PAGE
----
Issues » 38

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statuscode Issue 38
July 12, 2013
Writing Programs Using Ordinary Language In a pair of recent papers, researchers at MIT’s Computer Science and Artificial Intelligence Laboratory have demonstrated that, for a few specific tasks, it’s possible to write computer programs using ordinary language rather than special-purpose programming languages.
Finding Undefined Behavior Bugs by Finding Dead Code A new paper looks at the potential of finding potential bugs in code by looking for code that gets optimized away by the compiler.
Embedded in Academia
Open Source Your Code for Fame and Fortune A rather sharp set of slides.
John Polacek
A Gentle Introduction to Algorithm Complexity Analysis
Dionysis 'dionyziz' Zindros
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An Introduction to Quantum Programming in Quipper [PDF] Quipper is a recently developed programming language for expressing quantum computations. This paper gives a brief tutorial in- troduction to the language, through to a demonstration of how to make use of some of its key features.
Green, Lumsdaine, et al.
Navigating the Postmodern Python World An interesting look at how Python is morphing and adapting to the challenges and features presented by other languages, including metaprogramming, static typing, and interfaces.
Stephen Diehl
Anatomy of a Compiler Bug A deep dive and explanation of the author's 'favorite compiler bug' in the version of clang that shipped with Xcode 4.4.1. This gets deep, fast.
Mike Ash
GitHub Flow in the Browser Now that you can delete files directly on GitHub, it's possible to go through the entire 'flow' of a project in the browser on if you so wished (from creating repos and branches through to editing files and working on pull requests).
Web Developer Money In today’s world, web developers have it all: money, perks, freedom, respect. But is there value in what we do?
James Somers
High Costs and Negative Value Of Pair Programming A controversial analysis of pair programming that concludes 'Pair programming is the opposite of lean development; it is bloat.' Make of this item what you will.. I've seen people heavily against this on Hacker News and Twitter :-)
Namcook Analytics
Hackference - A Combined Conference and Hackathon in Birmingham, UK Taking place across August 30-September 1, Hackference will bring together 300 developers for a day of talks followed by a two day hackathon.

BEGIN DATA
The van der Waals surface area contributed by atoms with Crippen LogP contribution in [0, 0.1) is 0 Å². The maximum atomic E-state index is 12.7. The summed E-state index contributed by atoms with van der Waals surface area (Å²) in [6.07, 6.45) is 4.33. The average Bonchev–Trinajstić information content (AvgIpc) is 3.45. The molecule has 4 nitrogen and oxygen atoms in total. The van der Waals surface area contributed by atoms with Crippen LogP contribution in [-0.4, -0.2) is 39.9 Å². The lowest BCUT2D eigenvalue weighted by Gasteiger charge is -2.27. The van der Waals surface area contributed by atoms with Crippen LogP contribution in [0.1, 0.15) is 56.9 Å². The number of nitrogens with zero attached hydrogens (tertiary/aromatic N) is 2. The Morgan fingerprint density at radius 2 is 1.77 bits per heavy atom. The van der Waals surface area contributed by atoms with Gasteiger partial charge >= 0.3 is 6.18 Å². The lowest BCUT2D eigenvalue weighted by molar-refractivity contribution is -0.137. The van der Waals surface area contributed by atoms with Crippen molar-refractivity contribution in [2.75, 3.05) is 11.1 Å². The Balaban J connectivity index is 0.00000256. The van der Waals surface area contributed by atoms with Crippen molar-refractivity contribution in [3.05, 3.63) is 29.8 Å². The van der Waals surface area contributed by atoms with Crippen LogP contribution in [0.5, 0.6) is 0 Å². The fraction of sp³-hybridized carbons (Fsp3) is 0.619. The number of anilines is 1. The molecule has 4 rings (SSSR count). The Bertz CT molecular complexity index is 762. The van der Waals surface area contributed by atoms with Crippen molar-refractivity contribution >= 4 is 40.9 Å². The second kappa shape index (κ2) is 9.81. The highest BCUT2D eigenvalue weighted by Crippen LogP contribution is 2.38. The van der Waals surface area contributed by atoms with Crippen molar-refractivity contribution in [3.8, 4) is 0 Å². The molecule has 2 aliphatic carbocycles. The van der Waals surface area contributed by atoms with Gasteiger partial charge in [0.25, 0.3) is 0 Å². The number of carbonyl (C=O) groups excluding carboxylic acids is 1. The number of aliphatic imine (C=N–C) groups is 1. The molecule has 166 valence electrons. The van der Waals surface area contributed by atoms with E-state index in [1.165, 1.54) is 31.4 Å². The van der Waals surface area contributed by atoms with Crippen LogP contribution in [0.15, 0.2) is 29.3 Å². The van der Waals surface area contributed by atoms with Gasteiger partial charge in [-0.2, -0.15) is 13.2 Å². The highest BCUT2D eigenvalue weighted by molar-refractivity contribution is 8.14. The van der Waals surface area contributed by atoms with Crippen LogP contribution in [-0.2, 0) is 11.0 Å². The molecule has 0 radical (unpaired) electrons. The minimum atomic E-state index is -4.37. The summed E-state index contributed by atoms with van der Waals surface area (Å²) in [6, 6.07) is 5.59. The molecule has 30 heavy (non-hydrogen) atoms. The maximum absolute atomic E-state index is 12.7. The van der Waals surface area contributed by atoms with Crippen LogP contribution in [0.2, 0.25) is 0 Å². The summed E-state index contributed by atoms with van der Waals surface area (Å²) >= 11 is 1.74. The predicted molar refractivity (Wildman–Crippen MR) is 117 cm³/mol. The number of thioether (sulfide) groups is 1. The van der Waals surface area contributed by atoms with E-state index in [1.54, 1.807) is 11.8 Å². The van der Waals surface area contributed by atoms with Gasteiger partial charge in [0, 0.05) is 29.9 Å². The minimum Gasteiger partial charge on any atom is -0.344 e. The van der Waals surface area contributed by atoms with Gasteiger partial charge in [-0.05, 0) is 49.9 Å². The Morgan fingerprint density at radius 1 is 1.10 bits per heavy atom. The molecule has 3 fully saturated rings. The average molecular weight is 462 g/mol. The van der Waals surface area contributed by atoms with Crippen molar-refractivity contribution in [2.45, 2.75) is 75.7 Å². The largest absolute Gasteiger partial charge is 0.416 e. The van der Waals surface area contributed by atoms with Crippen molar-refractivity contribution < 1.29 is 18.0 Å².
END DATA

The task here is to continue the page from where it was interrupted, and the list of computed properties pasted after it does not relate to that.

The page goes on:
SassConf - A Modern Front-end Development Conference in New York City Taking place across October 12-13, SassConf will bring the inventor of Sass and Haml, their current maintainer, and several other high quality speakers from the world of front-end development.
PyCon US 2014 | Montréal | April 9th – April 17th
QueryTree: Explore Data, Without Code A drag and drop tool for exploring, analysing and visualizing data.
D4 Software
Unity Tutorial in 19 Screencasts A set of screencasts on YouTube that walk through the use of the popular Unity game engine and IDE for building your own games.
KONECT: The Koblenz Network (Data) Collection A project to collect large network datasets of all types in order to perform research in network science and related fields.
University of Koblenz–Landau
EJDB: Embedded JSON Database Engine Aims to be a fast MongoDB-like library which can be embedded into C/C++, .Net, NodeJS, Python, Lua, Java, and Ruby apps.
Zato: A Python-based ESB and Backend Application Server
SpacePy: Python-Based Tools for the Space Science Community
Los Alamos National Laboratory
Practical Artificial Intelligence Programming With Java (e-book)
Mark Watson
Postman: A Powerful HTTP Client to Test REST Web Services
YouCompleteMe: A Code-completion Engine for Vim
Large Scale Document Clustering: Clustering and Searching 50 Million Web Pages
Chris De Vries
Azure for the non-Microsoft Person - How and Why?
Scott Hanselman
Facts and Myths About Python Names and Values
Ned Batchelder
Why Scala Rocks
Eran Medan
LINQ Ruined My Favorite Interview Question
Scott Chamberlin
Philosophy and
Breaking a Toy Hash Function
Craig Gidney
Concurrency Made Simple
Michael Bernstein
Erlang Eye for the DevOps Guy and Gal
Food Fight
Classical Inheritance is Obsolete: How to Think in Prototypal OO
Eric Elliott
A Nicely Written 6502 Emulator in Common Lisp [PDF]
The Perils of Maintaining a 7-Year-Old Codebase
Large Text Compression Benchmark
Matt Mahoney
An Eye Tracking Study on camelCase and under_score Identifier Styles
Sharif and Maletec
The Architecture Twitter Uses to Deal with 150M Active Users and 300K QPS
High Scalability
12 Lessons I Learned Using Unit Tests/TDD
Paulo Ortins
Can I Use ST3 Yet? Migrating to Sublime Text 3
Wes Bos
Why The World Needs Haskell
Peter Jones
Why Are Software Development Task Estimations Regularly Off by A Factor of 2-3?
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"The important point is that the cost of adding a feature isn't just the time it takes to code it. The cost also includes the addition of an obstacle to future expansion. Sure, any given feature list can be implemented, given enough coding time. But in addition to coming out late, you will usually wind up with a codebase that is so fragile that new ideas that should be dead-simple wind up taking longer and longer to work into the tangled existing web. The trick is to pick the features that don't fight each other."
John Carmack
Curated by Peter Cooper and published by Cooper Press.
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